We have some smart people in the country.  While the health care system is complex, fixing it is not beyond the reach of our best minds.  After all, we sent people to the moon and back with just the computing power equivalent to the modern toaster.

Of course, it can’t be done if the profit interests of the insurance companies and drug providers trump the welfare of the citizens.  If those representing the welfare of citizens are “bought and paid for” by the industry looking to profit bigly, real reform will never happen.

Mr. President, we can do better than this.  Do something extraordinary that will really shake up the system – universal health care.

Sincerely,

Letters2Trump

Day 161 – Just Call It What It Is, Mr. President: WealthCare.

Day 161 – Just Call It What It Is, Mr. President: WealthCare.

Meme by Mike Licht

Dear Mr. President,

With this current health care bill proposal you are giving all wealthy people a very bad name. Although I work as a teacher, I am no stranger to wealthy people and I know not all of them just want more tax breaks. Growing up in New York City, I was the oldest daughter of a very hard-working single, immigrant woman who spent 30 years cleaning the houses of one very wealthy family. This family, they adored my mother. In fact, they loved my mom so much they paid for my sister and me to attend private schools in Manhattan and later helped us go to college and postgraduate school. Their enormous sense of humanity and responsibility did not end with my family; they helped countless others over the many years we knew them. Thank you letters were always pouring in from people from all walks of life.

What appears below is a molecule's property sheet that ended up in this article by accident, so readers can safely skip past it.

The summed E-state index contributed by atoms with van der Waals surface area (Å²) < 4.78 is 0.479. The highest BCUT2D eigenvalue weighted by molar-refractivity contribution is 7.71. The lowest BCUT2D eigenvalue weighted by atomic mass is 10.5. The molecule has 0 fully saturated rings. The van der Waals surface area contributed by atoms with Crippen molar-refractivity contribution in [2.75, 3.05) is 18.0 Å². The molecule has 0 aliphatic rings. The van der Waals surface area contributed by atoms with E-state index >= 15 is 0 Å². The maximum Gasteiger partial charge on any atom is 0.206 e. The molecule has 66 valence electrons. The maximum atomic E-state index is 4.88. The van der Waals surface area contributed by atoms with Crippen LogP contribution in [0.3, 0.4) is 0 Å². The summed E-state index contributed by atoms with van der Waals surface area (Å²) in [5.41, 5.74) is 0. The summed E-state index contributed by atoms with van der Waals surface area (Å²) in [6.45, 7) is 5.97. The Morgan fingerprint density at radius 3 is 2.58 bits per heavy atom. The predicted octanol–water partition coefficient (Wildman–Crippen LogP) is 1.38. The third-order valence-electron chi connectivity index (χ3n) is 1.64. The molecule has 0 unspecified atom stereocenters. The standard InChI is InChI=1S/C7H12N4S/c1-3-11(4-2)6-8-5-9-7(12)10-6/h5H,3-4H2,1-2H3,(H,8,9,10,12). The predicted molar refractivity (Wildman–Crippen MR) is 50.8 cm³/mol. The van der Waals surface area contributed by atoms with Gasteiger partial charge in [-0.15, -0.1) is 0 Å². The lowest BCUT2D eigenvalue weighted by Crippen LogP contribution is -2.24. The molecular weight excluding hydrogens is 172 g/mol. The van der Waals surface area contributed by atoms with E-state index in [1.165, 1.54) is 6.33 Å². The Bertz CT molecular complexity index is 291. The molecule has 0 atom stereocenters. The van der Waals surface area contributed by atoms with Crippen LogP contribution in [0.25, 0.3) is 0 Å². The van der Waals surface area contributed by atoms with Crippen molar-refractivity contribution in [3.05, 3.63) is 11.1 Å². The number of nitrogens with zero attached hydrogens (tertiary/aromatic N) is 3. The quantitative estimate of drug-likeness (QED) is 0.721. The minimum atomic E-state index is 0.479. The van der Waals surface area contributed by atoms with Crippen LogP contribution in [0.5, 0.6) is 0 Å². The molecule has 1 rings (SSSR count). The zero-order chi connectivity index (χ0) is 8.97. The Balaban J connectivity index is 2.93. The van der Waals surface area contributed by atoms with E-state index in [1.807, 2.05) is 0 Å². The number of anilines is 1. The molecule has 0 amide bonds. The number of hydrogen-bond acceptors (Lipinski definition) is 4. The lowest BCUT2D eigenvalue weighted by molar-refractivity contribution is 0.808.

Please know that I have not let this kindness go wasted; to this day, I make sure I give back to others in order to demonstrate my gratitude for all the love and care my family received. Every day I walk into my classroom, I work alongside young students who, like myself growing up, are too shy to speak up, who need direction, comfort, and inspiration. With the same level of love and dedication I received as a young child, I, in turn, bring inspiration and care to countless children each year.